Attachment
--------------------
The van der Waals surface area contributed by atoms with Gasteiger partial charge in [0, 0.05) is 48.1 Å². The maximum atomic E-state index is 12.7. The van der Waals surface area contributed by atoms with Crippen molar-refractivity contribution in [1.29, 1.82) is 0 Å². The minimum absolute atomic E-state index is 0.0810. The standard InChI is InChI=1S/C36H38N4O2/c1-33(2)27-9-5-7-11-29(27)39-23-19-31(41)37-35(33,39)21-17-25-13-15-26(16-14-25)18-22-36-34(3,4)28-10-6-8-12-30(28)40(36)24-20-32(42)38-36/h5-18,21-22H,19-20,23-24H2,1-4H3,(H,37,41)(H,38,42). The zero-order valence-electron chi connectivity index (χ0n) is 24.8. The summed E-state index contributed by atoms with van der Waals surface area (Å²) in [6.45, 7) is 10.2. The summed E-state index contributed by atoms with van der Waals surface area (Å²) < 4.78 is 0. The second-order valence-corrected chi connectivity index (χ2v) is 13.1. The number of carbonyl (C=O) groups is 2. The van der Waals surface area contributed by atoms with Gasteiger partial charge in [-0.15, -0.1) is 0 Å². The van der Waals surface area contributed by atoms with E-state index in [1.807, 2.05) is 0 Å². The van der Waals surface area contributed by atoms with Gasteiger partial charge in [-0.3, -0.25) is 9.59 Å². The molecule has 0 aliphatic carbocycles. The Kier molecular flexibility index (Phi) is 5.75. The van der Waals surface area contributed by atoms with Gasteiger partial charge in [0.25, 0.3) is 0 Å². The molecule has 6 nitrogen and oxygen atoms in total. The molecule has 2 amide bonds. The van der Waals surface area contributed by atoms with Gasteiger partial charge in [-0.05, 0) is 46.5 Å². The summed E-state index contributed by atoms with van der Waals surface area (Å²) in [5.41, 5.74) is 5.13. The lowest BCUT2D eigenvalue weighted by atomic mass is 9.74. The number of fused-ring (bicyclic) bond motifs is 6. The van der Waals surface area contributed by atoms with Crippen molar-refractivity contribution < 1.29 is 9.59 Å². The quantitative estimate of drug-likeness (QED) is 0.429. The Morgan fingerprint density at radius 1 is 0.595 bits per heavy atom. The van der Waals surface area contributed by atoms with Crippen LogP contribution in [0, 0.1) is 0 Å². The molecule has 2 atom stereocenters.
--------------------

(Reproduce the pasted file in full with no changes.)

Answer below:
The van der Waals surface area contributed by atoms with Gasteiger partial charge in [0, 0.05) is 48.1 Å². The maximum atomic E-state index is 12.7. The van der Waals surface area contributed by atoms with Crippen molar-refractivity contribution in [1.29, 1.82) is 0 Å². The minimum absolute atomic E-state index is 0.0810. The standard InChI is InChI=1S/C36H38N4O2/c1-33(2)27-9-5-7-11-29(27)39-23-19-31(41)37-35(33,39)21-17-25-13-15-26(16-14-25)18-22-36-34(3,4)28-10-6-8-12-30(28)40(36)24-20-32(42)38-36/h5-18,21-22H,19-20,23-24H2,1-4H3,(H,37,41)(H,38,42). The zero-order valence-electron chi connectivity index (χ0n) is 24.8. The summed E-state index contributed by atoms with van der Waals surface area (Å²) in [6.45, 7) is 10.2. The summed E-state index contributed by atoms with van der Waals surface area (Å²) < 4.78 is 0. The second-order valence-corrected chi connectivity index (χ2v) is 13.1. The number of carbonyl (C=O) groups is 2. The van der Waals surface area contributed by atoms with Gasteiger partial charge in [-0.15, -0.1) is 0 Å². The van der Waals surface area contributed by atoms with E-state index in [1.807, 2.05) is 0 Å². The van der Waals surface area contributed by atoms with Gasteiger partial charge in [-0.3, -0.25) is 9.59 Å². The molecule has 0 aliphatic carbocycles. The Kier molecular flexibility index (Phi) is 5.75. The van der Waals surface area contributed by atoms with Gasteiger partial charge in [0.25, 0.3) is 0 Å². The molecule has 6 nitrogen and oxygen atoms in total. The molecule has 2 amide bonds. The van der Waals surface area contributed by atoms with Gasteiger partial charge in [-0.05, 0) is 46.5 Å². The summed E-state index contributed by atoms with van der Waals surface area (Å²) in [5.41, 5.74) is 5.13. The lowest BCUT2D eigenvalue weighted by atomic mass is 9.74. The number of fused-ring (bicyclic) bond motifs is 6. The van der Waals surface area contributed by atoms with Crippen molar-refractivity contribution < 1.29 is 9.59 Å². The quantitative estimate of drug-likeness (QED) is 0.429. The Morgan fingerprint density at radius 1 is 0.595 bits per heavy atom. The van der Waals surface area contributed by atoms with Crippen LogP contribution in [0, 0.1) is 0 Å². The molecule has 2 atom stereocenters.